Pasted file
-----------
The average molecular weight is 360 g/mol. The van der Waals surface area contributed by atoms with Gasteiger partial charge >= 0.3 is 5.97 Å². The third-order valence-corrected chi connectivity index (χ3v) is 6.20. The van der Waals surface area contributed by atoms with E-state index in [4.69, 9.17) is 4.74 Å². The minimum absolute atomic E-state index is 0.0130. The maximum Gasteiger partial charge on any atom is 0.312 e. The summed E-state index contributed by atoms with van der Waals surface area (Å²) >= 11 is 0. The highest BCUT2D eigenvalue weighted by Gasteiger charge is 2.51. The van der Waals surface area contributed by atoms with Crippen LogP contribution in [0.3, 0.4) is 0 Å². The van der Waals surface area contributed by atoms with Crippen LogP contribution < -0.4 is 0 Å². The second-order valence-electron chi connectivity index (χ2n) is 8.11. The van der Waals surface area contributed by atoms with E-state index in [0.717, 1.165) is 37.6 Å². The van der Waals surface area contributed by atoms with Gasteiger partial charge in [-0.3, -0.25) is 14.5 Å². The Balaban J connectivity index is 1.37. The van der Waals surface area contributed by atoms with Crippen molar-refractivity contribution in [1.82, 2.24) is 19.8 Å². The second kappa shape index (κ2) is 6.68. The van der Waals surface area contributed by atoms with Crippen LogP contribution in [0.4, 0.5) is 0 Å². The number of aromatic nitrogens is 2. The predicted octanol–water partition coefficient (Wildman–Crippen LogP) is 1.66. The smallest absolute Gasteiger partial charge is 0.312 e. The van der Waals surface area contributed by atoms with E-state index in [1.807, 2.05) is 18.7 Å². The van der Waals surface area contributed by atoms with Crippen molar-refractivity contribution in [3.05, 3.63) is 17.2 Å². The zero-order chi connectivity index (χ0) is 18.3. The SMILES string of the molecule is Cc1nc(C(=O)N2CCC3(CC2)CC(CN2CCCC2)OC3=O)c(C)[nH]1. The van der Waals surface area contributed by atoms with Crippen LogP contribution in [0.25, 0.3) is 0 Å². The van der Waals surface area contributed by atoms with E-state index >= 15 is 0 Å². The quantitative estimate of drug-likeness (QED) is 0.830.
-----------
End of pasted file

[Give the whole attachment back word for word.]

The average molecular weight is 360 g/mol. The van der Waals surface area contributed by atoms with Gasteiger partial charge >= 0.3 is 5.97 Å². The third-order valence-corrected chi connectivity index (χ3v) is 6.20. The van der Waals surface area contributed by atoms with E-state index in [4.69, 9.17) is 4.74 Å². The minimum absolute atomic E-state index is 0.0130. The maximum Gasteiger partial charge on any atom is 0.312 e. The summed E-state index contributed by atoms with van der Waals surface area (Å²) >= 11 is 0. The highest BCUT2D eigenvalue weighted by Gasteiger charge is 2.51. The van der Waals surface area contributed by atoms with Crippen LogP contribution in [0.3, 0.4) is 0 Å². The van der Waals surface area contributed by atoms with Crippen LogP contribution < -0.4 is 0 Å². The second-order valence-electron chi connectivity index (χ2n) is 8.11. The van der Waals surface area contributed by atoms with E-state index in [0.717, 1.165) is 37.6 Å². The van der Waals surface area contributed by atoms with Gasteiger partial charge in [-0.3, -0.25) is 14.5 Å². The Balaban J connectivity index is 1.37. The van der Waals surface area contributed by atoms with Crippen molar-refractivity contribution in [1.82, 2.24) is 19.8 Å². The second kappa shape index (κ2) is 6.68. The van der Waals surface area contributed by atoms with Crippen LogP contribution in [0.4, 0.5) is 0 Å². The number of aromatic nitrogens is 2. The predicted octanol–water partition coefficient (Wildman–Crippen LogP) is 1.66. The smallest absolute Gasteiger partial charge is 0.312 e. The van der Waals surface area contributed by atoms with E-state index in [1.807, 2.05) is 18.7 Å². The van der Waals surface area contributed by atoms with Crippen molar-refractivity contribution in [3.05, 3.63) is 17.2 Å². The zero-order chi connectivity index (χ0) is 18.3. The SMILES string of the molecule is Cc1nc(C(=O)N2CCC3(CC2)CC(CN2CCCC2)OC3=O)c(C)[nH]1. The van der Waals surface area contributed by atoms with Crippen LogP contribution in [0.25, 0.3) is 0 Å². The van der Waals surface area contributed by atoms with E-state index >= 15 is 0 Å². The quantitative estimate of drug-likeness (QED) is 0.830.